4) Do I go ahead and just use my mountain bike. I’m not looking to break any course records/in with a chance of winning anyway am I? It’s just a bit of fun right?

I purchased a new helmet last week and I’m now wondering what other bits of kit I might need. I’m thinking some gloves maybe like these ladies Madison Echelon cyclin mitts from Millet Sports?


I’ve been on the exercise bike building up my legs daily cycling 10k/day and the running is going well, but next I’ll have to venture out on the actual bike and get some proper cycle training in! 🙂 I’m not sure if this whole cycling lark is for me in the long term, but we shall see!


Sprint duathlon training


The time has come folks – I’m taking part in a duathlon! I decided to start with a sprint duathlon first rather than running before I can walk, so to speak, and entering a full-blown triathlon (maybe next year).

The biggest hurdle I have to overcome is cycling. I’ve been doing lots of cycling on the exercise bike for the Zaggora challenge (10+k a day) so I think my legs are up to it, but it’s the cycling on an actual bike that’s going to a challenge. You see, I haven’t ridden a bike properly since about 1992! About 3 years ago I bought a lovely Ridgeback mountain bike and after about an hour of trying to get on the thing and a scary down hill it never saw the light of day, until this week. It’s now in Halfords having a service as I type.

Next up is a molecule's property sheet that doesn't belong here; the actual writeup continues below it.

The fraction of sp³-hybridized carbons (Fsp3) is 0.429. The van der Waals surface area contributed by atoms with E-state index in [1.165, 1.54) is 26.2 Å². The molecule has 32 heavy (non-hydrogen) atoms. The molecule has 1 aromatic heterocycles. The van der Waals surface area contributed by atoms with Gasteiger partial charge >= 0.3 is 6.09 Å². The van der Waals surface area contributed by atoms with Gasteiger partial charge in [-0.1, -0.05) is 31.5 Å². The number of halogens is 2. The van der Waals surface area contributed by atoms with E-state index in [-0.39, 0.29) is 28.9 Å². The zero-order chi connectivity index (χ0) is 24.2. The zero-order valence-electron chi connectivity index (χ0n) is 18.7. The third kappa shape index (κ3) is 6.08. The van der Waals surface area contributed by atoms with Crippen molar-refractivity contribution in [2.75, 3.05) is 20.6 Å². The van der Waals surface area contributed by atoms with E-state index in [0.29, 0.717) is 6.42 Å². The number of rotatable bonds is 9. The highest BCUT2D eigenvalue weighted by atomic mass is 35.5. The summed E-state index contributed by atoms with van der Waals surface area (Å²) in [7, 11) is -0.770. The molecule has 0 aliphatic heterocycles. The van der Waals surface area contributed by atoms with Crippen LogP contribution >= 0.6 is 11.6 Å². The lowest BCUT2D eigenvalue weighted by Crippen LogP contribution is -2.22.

I’m taking part in the Lexus Reading Dinton Duathlon on 17th November to give myself plenty of time to get myself a road bike and get used to this whole riding a bike malarky. I like the look of this event as 1) it’s a sprint duathlon (5k run/20 k bike/5 k run) so a nice introduction to the sport and 2) the bike section is on road and the running section is cross country.

There is the small matter now of:

Purchasing a road bike – I’m checking out ebay for this. Bikes are ideal second hand purchases. See above’s mountain bike story for an example of why. They usually get bought, used once and spend years collecting dust in garages until one day someone finds them and puts them on ebay.


– Purchasing a decent cycle helmet – I’m thinking something like this women’s Crossfire helmet from Decathlon – £24.99.



That should do me for now until I get used to the bike. I’m sure then I’ll need lots of other kit  once I get going – it doesn’t bare thinking about really though!